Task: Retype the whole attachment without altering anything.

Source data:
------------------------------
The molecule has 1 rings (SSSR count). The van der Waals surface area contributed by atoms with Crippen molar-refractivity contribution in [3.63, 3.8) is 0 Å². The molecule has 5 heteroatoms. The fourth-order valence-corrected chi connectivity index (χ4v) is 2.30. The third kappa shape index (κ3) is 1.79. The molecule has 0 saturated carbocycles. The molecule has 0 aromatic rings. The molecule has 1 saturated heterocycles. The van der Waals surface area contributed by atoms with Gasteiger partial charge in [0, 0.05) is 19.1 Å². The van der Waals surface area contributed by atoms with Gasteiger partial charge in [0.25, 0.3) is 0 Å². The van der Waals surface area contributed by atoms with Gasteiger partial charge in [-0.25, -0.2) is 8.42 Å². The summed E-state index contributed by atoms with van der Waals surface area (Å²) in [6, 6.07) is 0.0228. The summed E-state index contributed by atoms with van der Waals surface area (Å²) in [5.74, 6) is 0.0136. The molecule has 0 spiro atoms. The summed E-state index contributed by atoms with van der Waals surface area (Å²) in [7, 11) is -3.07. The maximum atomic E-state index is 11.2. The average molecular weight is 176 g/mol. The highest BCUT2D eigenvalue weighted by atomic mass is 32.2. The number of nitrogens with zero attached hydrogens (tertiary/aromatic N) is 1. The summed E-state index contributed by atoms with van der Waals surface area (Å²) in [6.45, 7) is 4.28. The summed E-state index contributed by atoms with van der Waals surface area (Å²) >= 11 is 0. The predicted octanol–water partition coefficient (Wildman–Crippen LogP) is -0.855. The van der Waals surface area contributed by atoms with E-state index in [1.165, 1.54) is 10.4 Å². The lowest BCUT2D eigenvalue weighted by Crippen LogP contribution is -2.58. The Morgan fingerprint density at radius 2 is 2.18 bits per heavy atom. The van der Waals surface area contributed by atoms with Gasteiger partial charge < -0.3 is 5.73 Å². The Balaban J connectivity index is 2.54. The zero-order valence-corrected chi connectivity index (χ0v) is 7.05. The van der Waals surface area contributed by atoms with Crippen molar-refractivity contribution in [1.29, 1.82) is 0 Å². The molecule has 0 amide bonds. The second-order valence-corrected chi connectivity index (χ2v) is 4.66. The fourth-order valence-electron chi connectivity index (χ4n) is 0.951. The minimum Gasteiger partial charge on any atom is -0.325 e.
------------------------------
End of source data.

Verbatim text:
The molecule has 1 rings (SSSR count). The van der Waals surface area contributed by atoms with Crippen molar-refractivity contribution in [3.63, 3.8) is 0 Å². The molecule has 5 heteroatoms. The fourth-order valence-corrected chi connectivity index (χ4v) is 2.30. The third kappa shape index (κ3) is 1.79. The molecule has 0 saturated carbocycles. The molecule has 0 aromatic rings. The molecule has 1 saturated heterocycles. The van der Waals surface area contributed by atoms with Gasteiger partial charge in [0, 0.05) is 19.1 Å². The van der Waals surface area contributed by atoms with Gasteiger partial charge in [0.25, 0.3) is 0 Å². The van der Waals surface area contributed by atoms with Gasteiger partial charge in [-0.25, -0.2) is 8.42 Å². The summed E-state index contributed by atoms with van der Waals surface area (Å²) in [6, 6.07) is 0.0228. The summed E-state index contributed by atoms with van der Waals surface area (Å²) in [5.74, 6) is 0.0136. The molecule has 0 spiro atoms. The summed E-state index contributed by atoms with van der Waals surface area (Å²) in [7, 11) is -3.07. The maximum atomic E-state index is 11.2. The average molecular weight is 176 g/mol. The highest BCUT2D eigenvalue weighted by atomic mass is 32.2. The number of nitrogens with zero attached hydrogens (tertiary/aromatic N) is 1. The summed E-state index contributed by atoms with van der Waals surface area (Å²) in [6.45, 7) is 4.28. The summed E-state index contributed by atoms with van der Waals surface area (Å²) >= 11 is 0. The predicted octanol–water partition coefficient (Wildman–Crippen LogP) is -0.855. The van der Waals surface area contributed by atoms with E-state index in [1.165, 1.54) is 10.4 Å². The lowest BCUT2D eigenvalue weighted by Crippen LogP contribution is -2.58. The Morgan fingerprint density at radius 2 is 2.18 bits per heavy atom. The van der Waals surface area contributed by atoms with Gasteiger partial charge < -0.3 is 5.73 Å². The Balaban J connectivity index is 2.54. The zero-order valence-corrected chi connectivity index (χ0v) is 7.05. The van der Waals surface area contributed by atoms with Crippen molar-refractivity contribution in [1.29, 1.82) is 0 Å². The molecule has 0 amide bonds. The second-order valence-corrected chi connectivity index (χ2v) is 4.66. The fourth-order valence-electron chi connectivity index (χ4n) is 0.951. The minimum Gasteiger partial charge on any atom is -0.325 e.